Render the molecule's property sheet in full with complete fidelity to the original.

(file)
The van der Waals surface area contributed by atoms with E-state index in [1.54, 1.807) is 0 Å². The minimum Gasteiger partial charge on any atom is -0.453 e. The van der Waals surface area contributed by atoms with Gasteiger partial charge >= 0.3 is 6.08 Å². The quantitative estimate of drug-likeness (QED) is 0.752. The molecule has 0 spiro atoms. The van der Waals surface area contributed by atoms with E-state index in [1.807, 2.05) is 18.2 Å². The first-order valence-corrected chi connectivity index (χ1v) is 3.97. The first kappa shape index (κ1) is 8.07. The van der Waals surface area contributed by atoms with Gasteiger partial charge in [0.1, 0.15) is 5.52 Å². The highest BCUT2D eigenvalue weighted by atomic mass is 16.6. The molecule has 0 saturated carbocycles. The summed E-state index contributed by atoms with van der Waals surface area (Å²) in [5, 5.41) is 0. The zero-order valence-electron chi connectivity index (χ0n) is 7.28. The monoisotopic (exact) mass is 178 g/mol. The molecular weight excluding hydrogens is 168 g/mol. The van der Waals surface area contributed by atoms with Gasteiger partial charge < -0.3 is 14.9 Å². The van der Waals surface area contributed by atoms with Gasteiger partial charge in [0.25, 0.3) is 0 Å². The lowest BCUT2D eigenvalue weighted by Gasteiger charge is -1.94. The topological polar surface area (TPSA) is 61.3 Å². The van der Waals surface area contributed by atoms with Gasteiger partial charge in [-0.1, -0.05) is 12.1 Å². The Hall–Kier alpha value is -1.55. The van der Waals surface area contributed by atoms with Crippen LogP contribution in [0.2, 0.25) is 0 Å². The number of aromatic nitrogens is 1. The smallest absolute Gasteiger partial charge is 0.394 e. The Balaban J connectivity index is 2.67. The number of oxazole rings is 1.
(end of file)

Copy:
The van der Waals surface area contributed by atoms with E-state index in [1.54, 1.807) is 0 Å². The minimum Gasteiger partial charge on any atom is -0.453 e. The van der Waals surface area contributed by atoms with Gasteiger partial charge >= 0.3 is 6.08 Å². The quantitative estimate of drug-likeness (QED) is 0.752. The molecule has 0 spiro atoms. The van der Waals surface area contributed by atoms with E-state index in [1.807, 2.05) is 18.2 Å². The first-order valence-corrected chi connectivity index (χ1v) is 3.97. The first kappa shape index (κ1) is 8.07. The van der Waals surface area contributed by atoms with Gasteiger partial charge in [0.1, 0.15) is 5.52 Å². The highest BCUT2D eigenvalue weighted by atomic mass is 16.6. The molecule has 0 saturated carbocycles. The summed E-state index contributed by atoms with van der Waals surface area (Å²) in [5, 5.41) is 0. The zero-order valence-electron chi connectivity index (χ0n) is 7.28. The monoisotopic (exact) mass is 178 g/mol. The molecular weight excluding hydrogens is 168 g/mol. The van der Waals surface area contributed by atoms with Gasteiger partial charge < -0.3 is 14.9 Å². The van der Waals surface area contributed by atoms with Gasteiger partial charge in [0.25, 0.3) is 0 Å². The lowest BCUT2D eigenvalue weighted by Gasteiger charge is -1.94. The topological polar surface area (TPSA) is 61.3 Å². The van der Waals surface area contributed by atoms with Gasteiger partial charge in [-0.1, -0.05) is 12.1 Å². The Hall–Kier alpha value is -1.55. The van der Waals surface area contributed by atoms with Crippen LogP contribution in [0.2, 0.25) is 0 Å². The number of aromatic nitrogens is 1. The smallest absolute Gasteiger partial charge is 0.394 e. The Balaban J connectivity index is 2.67. The number of oxazole rings is 1.